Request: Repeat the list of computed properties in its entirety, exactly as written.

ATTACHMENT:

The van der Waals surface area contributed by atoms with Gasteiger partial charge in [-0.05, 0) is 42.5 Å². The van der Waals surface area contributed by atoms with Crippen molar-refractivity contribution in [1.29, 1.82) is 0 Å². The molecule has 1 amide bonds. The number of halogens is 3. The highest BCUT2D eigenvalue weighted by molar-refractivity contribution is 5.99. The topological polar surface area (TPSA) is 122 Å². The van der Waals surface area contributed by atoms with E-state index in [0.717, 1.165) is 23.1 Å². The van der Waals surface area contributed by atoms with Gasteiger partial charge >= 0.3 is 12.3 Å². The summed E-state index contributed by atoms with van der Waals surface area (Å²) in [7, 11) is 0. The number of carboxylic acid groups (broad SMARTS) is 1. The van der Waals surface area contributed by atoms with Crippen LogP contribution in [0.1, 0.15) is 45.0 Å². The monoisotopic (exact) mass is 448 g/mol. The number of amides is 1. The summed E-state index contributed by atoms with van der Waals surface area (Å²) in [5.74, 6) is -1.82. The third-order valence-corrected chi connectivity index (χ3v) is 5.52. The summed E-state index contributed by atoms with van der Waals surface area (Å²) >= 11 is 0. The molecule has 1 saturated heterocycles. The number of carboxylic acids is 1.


The van der Waals surface area contributed by atoms with Gasteiger partial charge in [-0.05, 0) is 42.5 Å². The van der Waals surface area contributed by atoms with Crippen molar-refractivity contribution in [1.29, 1.82) is 0 Å². The molecule has 1 amide bonds. The number of halogens is 3. The highest BCUT2D eigenvalue weighted by molar-refractivity contribution is 5.99. The topological polar surface area (TPSA) is 122 Å². The van der Waals surface area contributed by atoms with E-state index in [0.717, 1.165) is 23.1 Å². The van der Waals surface area contributed by atoms with Gasteiger partial charge >= 0.3 is 12.3 Å². The summed E-state index contributed by atoms with van der Waals surface area (Å²) in [7, 11) is 0. The number of carboxylic acid groups (broad SMARTS) is 1. The van der Waals surface area contributed by atoms with Crippen LogP contribution in [0.1, 0.15) is 45.0 Å². The monoisotopic (exact) mass is 448 g/mol. The number of amides is 1. The summed E-state index contributed by atoms with van der Waals surface area (Å²) in [5.74, 6) is -1.82. The third-order valence-corrected chi connectivity index (χ3v) is 5.52. The summed E-state index contributed by atoms with van der Waals surface area (Å²) >= 11 is 0. The molecule has 1 saturated heterocycles. The number of carboxylic acids is 1.